“I’m actively brainwashing my kids.”
That’s what the pastor who married Cyd and I said about his parenting style. While processing how inappropriate this sounded, he added, “If I don’t do it, then the culture will!”
He was talking about raising children. But do the same sentiments apply to discipleship?
Stay with me as we explore two different options of raising children and how this might influence how we disciple believers along the way of Jesus. The question we’ll be asking is, “How does neuroscience help us understand discipleship better?”
Sheltered or Free?
My initial response to my pastor’s parenting statement was that it sounded like a conservative, culture war mentality. Surrounded and embattled, this “brainwashing” kind of parenting will resist, flee, and overcome the world by standing against it. Raising your kid this way probably means resisting the hard and soft sciences, toeing the line on conservative cultural issues, and going to church as much as possible.
In other words, parenting is brainwashing your kids.
But a progressive sensibility would probably balk at brainwashing children. The goal of parenting isn’t to control, but to nurture freedom and independence, to cultivate critical thinking, to open up a curious mind full of compassion and empathy—not to fill it with conspiracies and fears.
In other words, parenting is allowing the child to fill in the blank slate themselves.
So which parenting approach is best? To stand as a bulwark against dangerous influences, or to cultivate a free and open mind? To keep a blank slate or to brainwash?
To answer this parenting question is also to answer our discipleship question. If discipleship isn’t just about getting people saved for heaven, then it means learning to follow Jesus here and now—which for me is nothing less than learning to be fully human.
Both are Right, and Wrong
Conservatives (in parenting and discipleship) are right about the process, but wrong about the goal. They are right that someone or something is going to brainwash their kids. This is human nature. We are social creatures that grow—physically, mentally, relationally, and spiritually—in community.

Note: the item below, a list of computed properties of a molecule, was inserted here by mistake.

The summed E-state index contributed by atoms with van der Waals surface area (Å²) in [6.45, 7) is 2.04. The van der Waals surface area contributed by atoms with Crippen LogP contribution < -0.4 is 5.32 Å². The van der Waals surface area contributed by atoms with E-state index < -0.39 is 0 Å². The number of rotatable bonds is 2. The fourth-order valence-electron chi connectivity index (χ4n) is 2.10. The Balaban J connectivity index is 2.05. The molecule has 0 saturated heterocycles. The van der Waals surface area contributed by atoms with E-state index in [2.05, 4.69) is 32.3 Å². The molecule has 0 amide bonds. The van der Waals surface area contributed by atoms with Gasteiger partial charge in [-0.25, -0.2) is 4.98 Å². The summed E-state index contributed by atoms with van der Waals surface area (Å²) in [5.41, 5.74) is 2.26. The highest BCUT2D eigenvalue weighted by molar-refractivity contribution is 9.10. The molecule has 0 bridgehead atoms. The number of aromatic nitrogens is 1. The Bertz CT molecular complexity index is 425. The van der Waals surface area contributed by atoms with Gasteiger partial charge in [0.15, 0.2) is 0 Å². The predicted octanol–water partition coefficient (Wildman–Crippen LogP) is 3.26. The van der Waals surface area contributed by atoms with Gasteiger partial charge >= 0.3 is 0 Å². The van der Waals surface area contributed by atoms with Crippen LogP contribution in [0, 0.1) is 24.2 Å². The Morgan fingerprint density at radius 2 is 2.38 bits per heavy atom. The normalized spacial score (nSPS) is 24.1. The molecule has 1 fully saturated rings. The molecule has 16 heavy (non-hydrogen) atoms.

We become ourselves in community. We are not first individual “selves” who then enter into community. We are first immersed in community, and then find our particular selves (our unique contribution, our particular style) within the community (or even against our community, if it comes to that).
But conservatives are wrong about the goal—to protect and shelter. Our goal should always be to grow capable adults who are independent, open, and empathetic. Our goal should always be to grow capable adults who are independent, open, and empathetic. Click To Tweet
Progressives (in parenting and discipleship) are right about the goal, but wrong about the process. They are right that adults become independent, open, and empathetic. But they are wrong about this goal if freedom and openness merely means the freedom to do what you want as long as you don’t hurt anyone else.
The truth is that life is full of constraints and limitations. Our biological existence cries out about our limitations. We need to eat and sleep or we will die. And our social, sexual, and spiritual existence also requires boundaries. We can’t just live free or explore any and every identity on a path toward individual fulfillment. Living in this manner reflects being brainwashed a certain way—a way that says, “No one can tell you what to do. Just discover who you are.”